At the same time, as Perrin shows, laws are enforced selectively. Many acts of wrongdoing are never prosecuted, or are pursued much less vigorously depending on whom the person charged is. For example, we know that serious crimes against, say, Aboriginal women were not given much attention by police.
We know that white collar crime is policed and prosecuted much less than things like vagrancy or shoplifting, even though it creates more harm. Estimates are that most adults have committed an indictable crime at some point in their lives, which makes nonsense of the idea that criminal justice is about separating “good” and “bad” people.
We also need a different approach to “violent” crime and sex crimes, an issue Perrin does not speak to but is consistent with his position. Many proposals for criminal justice reform deliberately exclude “murderers and sex offenders.” Yet these are the two groups with the lowest recidivism rates. Excluding them from reforms plays into the fantasy that harsh punishment makes us safer.
One of the most important steps we could take to reduce the harmful effects of the criminal justice system would be automatic expungement of criminal records after a reasonable period of time as proposed by Sen. Kim Pate. Canada’s experience with pardons has been very positive, under the current rules, which the Liberals promised to change but did not, there are very few of them.
How do we make things better?
The weakest part of the book is the last section around how the needed changes might actually happen. As Perrin knows, “tough on crime” pays off politically, whether or not the policies actually work. Where fear and anger are strong, people are not going to listen to the nuances of research and politicians are going to promote simple but wrong solutions. How might we change public thinking so that there is more openness to policies that have been shown clearly to be more effective? Here the author has less to say.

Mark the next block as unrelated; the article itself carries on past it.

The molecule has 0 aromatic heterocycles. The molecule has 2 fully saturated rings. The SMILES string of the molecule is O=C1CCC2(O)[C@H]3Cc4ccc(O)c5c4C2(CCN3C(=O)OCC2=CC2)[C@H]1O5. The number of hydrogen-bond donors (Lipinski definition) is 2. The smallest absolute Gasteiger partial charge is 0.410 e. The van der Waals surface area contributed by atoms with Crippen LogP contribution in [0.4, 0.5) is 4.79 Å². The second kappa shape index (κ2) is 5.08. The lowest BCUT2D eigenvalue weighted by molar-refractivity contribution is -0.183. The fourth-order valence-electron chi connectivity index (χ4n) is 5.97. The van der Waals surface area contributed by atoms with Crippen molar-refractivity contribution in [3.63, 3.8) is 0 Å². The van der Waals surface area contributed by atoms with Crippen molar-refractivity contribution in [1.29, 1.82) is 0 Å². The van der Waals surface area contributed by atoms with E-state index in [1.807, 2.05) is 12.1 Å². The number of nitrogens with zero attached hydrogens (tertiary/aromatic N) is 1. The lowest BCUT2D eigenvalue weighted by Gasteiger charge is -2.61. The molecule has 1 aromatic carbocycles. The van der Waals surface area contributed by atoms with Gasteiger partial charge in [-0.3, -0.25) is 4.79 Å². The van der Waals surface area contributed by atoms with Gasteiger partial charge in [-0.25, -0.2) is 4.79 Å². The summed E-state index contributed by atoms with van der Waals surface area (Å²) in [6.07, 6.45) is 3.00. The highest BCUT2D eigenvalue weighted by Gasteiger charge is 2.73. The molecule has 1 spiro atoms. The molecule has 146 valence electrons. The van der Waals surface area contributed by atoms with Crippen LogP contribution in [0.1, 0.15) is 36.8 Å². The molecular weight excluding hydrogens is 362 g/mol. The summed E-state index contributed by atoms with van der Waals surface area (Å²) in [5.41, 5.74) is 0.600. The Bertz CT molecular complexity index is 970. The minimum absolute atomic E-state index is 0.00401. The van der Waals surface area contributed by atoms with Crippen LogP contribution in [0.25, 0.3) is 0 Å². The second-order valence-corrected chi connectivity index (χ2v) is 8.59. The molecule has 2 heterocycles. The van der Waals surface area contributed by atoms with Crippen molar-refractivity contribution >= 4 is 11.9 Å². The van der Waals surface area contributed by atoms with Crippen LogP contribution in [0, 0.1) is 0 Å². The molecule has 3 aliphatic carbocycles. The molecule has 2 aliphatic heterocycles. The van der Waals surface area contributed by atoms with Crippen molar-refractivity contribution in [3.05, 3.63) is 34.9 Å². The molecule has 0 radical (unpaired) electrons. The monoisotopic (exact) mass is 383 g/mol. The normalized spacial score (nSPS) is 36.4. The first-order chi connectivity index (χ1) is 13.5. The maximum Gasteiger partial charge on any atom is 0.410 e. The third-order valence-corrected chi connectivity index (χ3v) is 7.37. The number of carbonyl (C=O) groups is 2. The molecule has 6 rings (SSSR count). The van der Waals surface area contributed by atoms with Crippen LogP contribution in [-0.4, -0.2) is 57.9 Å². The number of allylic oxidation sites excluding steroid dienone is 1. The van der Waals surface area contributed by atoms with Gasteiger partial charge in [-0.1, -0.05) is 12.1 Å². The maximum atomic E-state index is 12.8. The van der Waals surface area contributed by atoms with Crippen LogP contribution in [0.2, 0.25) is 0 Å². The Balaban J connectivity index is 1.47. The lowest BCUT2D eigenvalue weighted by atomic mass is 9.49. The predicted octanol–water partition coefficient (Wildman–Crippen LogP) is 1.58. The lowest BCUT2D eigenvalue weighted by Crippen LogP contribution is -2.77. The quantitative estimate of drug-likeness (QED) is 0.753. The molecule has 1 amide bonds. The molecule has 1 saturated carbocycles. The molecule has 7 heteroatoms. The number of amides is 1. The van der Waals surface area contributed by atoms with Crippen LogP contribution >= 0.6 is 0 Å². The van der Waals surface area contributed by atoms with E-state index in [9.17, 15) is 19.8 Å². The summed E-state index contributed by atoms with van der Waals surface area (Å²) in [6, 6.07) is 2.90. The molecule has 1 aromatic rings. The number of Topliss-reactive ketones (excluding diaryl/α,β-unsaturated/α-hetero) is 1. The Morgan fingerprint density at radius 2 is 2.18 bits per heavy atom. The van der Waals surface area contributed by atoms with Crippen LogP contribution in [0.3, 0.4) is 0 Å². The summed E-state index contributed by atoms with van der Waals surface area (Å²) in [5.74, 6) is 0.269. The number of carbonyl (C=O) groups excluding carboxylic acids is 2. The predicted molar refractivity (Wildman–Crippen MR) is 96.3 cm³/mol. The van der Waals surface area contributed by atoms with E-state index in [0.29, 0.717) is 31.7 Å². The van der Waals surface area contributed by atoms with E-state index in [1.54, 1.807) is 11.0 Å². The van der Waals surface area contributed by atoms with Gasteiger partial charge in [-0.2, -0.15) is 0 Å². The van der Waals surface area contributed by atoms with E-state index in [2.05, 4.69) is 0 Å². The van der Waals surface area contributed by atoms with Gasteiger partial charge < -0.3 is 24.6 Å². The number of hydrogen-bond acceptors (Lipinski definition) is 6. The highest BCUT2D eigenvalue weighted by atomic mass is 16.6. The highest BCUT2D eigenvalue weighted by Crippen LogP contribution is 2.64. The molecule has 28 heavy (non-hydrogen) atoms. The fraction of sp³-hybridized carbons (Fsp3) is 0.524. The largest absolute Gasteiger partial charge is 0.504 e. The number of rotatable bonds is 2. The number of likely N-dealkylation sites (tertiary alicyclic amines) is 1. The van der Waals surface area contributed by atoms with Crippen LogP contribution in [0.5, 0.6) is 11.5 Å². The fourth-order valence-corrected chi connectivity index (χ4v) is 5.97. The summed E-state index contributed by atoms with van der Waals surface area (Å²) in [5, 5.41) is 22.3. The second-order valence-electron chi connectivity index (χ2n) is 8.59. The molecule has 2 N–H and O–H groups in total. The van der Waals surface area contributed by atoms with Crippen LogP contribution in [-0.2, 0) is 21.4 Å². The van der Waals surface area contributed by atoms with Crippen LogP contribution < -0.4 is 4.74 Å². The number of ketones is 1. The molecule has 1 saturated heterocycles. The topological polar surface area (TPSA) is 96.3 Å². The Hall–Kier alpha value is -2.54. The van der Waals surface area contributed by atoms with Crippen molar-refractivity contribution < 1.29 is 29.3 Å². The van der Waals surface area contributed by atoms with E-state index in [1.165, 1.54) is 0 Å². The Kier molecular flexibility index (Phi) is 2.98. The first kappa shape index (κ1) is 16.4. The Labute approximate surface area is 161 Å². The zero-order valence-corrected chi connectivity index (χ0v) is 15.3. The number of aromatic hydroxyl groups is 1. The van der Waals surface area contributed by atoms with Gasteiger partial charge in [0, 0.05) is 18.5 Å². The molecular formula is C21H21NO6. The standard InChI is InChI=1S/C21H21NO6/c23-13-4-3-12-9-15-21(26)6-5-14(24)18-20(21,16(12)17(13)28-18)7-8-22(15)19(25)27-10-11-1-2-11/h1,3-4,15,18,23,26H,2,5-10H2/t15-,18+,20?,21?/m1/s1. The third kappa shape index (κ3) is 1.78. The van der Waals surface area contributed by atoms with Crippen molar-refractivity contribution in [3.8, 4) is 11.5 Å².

One approach that could help is to have independent organizations that can take some of the political heat off the government for policies in this field. Something like the old Law Reform Commission or analogous to CIHI in medicine would help bring research evidence into the public discussion and be very cheap relative to the costs of the existing system, let alone one that arrests and imprisons even more people.
In other cases where public opinion changed dramatically, such as smoking or corporal punishment of children, it took sustained effort by many people, over a long period of time, with much use of research evidence and personal testimony, to bring about lasting change. That will be the case here too. Perrin’s book could be an important marker in that effort. It deserves to be widely read.
David Dorson is the pen name of someone who went through arrest, case disposition, imprisonment and parole in Ontario a few years ago. Law360 Canada has granted anonymity because he offers a unique perspective on a subject that matters deeply to many readers, and revealing the author’s identity would make re-establishment in the community after serving his sentence much more difficult than it already is.
The opinions expressed are those of the author(s) and do not necessarily reflect the views of the author's firm, its clients, Law360 Canada, LexisNexis Canada, or any of its or their respective affiliates. This article is for general information purposes and is not intended to be and should not be taken as legal advice.